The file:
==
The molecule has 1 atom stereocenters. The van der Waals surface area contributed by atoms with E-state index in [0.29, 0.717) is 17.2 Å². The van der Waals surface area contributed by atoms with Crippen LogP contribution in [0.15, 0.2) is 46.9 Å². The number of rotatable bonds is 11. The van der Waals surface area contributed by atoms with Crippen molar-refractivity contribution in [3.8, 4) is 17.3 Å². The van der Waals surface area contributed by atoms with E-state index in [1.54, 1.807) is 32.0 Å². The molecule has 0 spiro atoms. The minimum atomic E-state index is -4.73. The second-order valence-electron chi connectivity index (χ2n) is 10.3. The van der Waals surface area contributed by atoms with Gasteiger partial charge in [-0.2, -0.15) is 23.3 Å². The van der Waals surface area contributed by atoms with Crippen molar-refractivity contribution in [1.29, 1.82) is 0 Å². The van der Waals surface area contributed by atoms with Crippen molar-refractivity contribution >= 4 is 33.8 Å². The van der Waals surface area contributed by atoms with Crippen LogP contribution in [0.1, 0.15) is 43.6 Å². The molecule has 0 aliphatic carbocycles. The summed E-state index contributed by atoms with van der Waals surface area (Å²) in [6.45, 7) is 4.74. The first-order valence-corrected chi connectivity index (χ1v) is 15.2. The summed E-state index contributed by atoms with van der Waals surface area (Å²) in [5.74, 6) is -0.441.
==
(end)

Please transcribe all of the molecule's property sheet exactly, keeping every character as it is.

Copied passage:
The molecule has 1 atom stereocenters. The van der Waals surface area contributed by atoms with E-state index in [0.29, 0.717) is 17.2 Å². The van der Waals surface area contributed by atoms with Crippen LogP contribution in [0.15, 0.2) is 46.9 Å². The number of rotatable bonds is 11. The van der Waals surface area contributed by atoms with Crippen molar-refractivity contribution in [3.8, 4) is 17.3 Å². The van der Waals surface area contributed by atoms with E-state index in [1.54, 1.807) is 32.0 Å². The molecule has 0 spiro atoms. The minimum atomic E-state index is -4.73. The second-order valence-electron chi connectivity index (χ2n) is 10.3. The van der Waals surface area contributed by atoms with Gasteiger partial charge in [-0.2, -0.15) is 23.3 Å². The van der Waals surface area contributed by atoms with Crippen molar-refractivity contribution in [1.29, 1.82) is 0 Å². The van der Waals surface area contributed by atoms with Crippen molar-refractivity contribution >= 4 is 33.8 Å². The van der Waals surface area contributed by atoms with Crippen LogP contribution in [0.1, 0.15) is 43.6 Å². The molecule has 0 aliphatic carbocycles. The summed E-state index contributed by atoms with van der Waals surface area (Å²) in [6.45, 7) is 4.74. The first-order valence-corrected chi connectivity index (χ1v) is 15.2. The summed E-state index contributed by atoms with van der Waals surface area (Å²) in [5.74, 6) is -0.441.